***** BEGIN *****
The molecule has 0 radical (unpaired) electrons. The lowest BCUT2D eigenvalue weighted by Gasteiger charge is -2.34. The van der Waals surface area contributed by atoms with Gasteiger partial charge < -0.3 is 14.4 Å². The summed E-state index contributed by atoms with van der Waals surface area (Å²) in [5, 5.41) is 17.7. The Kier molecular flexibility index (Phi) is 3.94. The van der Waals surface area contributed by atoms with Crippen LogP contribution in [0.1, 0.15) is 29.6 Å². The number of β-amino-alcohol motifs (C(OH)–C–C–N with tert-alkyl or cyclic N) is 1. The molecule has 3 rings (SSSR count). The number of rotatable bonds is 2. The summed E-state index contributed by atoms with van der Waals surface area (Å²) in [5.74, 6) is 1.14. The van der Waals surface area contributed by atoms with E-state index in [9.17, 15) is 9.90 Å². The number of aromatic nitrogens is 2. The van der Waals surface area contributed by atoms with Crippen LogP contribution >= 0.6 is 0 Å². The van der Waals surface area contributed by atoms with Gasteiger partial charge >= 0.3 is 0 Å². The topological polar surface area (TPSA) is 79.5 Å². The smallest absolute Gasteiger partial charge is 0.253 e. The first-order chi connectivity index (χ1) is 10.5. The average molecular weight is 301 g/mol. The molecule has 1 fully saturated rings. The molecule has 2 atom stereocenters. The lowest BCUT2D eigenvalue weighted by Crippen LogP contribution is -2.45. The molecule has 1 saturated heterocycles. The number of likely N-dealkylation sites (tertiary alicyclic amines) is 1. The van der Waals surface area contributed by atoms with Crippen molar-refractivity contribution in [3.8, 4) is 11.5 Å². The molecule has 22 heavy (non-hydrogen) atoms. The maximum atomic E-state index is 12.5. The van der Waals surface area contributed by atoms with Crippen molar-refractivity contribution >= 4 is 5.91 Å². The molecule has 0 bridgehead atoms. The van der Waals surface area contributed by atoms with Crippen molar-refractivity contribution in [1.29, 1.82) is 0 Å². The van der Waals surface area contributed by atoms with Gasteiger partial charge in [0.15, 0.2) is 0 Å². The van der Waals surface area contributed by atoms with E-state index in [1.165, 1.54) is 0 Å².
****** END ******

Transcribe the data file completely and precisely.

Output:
The molecule has 0 radical (unpaired) electrons. The lowest BCUT2D eigenvalue weighted by Gasteiger charge is -2.34. The van der Waals surface area contributed by atoms with Gasteiger partial charge < -0.3 is 14.4 Å². The summed E-state index contributed by atoms with van der Waals surface area (Å²) in [5, 5.41) is 17.7. The Kier molecular flexibility index (Phi) is 3.94. The van der Waals surface area contributed by atoms with Crippen LogP contribution in [0.1, 0.15) is 29.6 Å². The number of β-amino-alcohol motifs (C(OH)–C–C–N with tert-alkyl or cyclic N) is 1. The molecule has 3 rings (SSSR count). The number of rotatable bonds is 2. The summed E-state index contributed by atoms with van der Waals surface area (Å²) in [5.74, 6) is 1.14. The van der Waals surface area contributed by atoms with E-state index in [9.17, 15) is 9.90 Å². The number of aromatic nitrogens is 2. The van der Waals surface area contributed by atoms with Crippen LogP contribution >= 0.6 is 0 Å². The van der Waals surface area contributed by atoms with Gasteiger partial charge >= 0.3 is 0 Å². The topological polar surface area (TPSA) is 79.5 Å². The smallest absolute Gasteiger partial charge is 0.253 e. The first-order chi connectivity index (χ1) is 10.5. The average molecular weight is 301 g/mol. The molecule has 1 fully saturated rings. The molecule has 2 atom stereocenters. The lowest BCUT2D eigenvalue weighted by Crippen LogP contribution is -2.45. The molecule has 1 saturated heterocycles. The number of likely N-dealkylation sites (tertiary alicyclic amines) is 1. The van der Waals surface area contributed by atoms with Crippen molar-refractivity contribution in [3.8, 4) is 11.5 Å². The molecule has 22 heavy (non-hydrogen) atoms. The maximum atomic E-state index is 12.5. The van der Waals surface area contributed by atoms with Crippen molar-refractivity contribution >= 4 is 5.91 Å². The molecule has 0 bridgehead atoms. The van der Waals surface area contributed by atoms with Crippen molar-refractivity contribution in [1.29, 1.82) is 0 Å². The van der Waals surface area contributed by atoms with Gasteiger partial charge in [0.15, 0.2) is 0 Å². The van der Waals surface area contributed by atoms with E-state index in [1.165, 1.54) is 0 Å².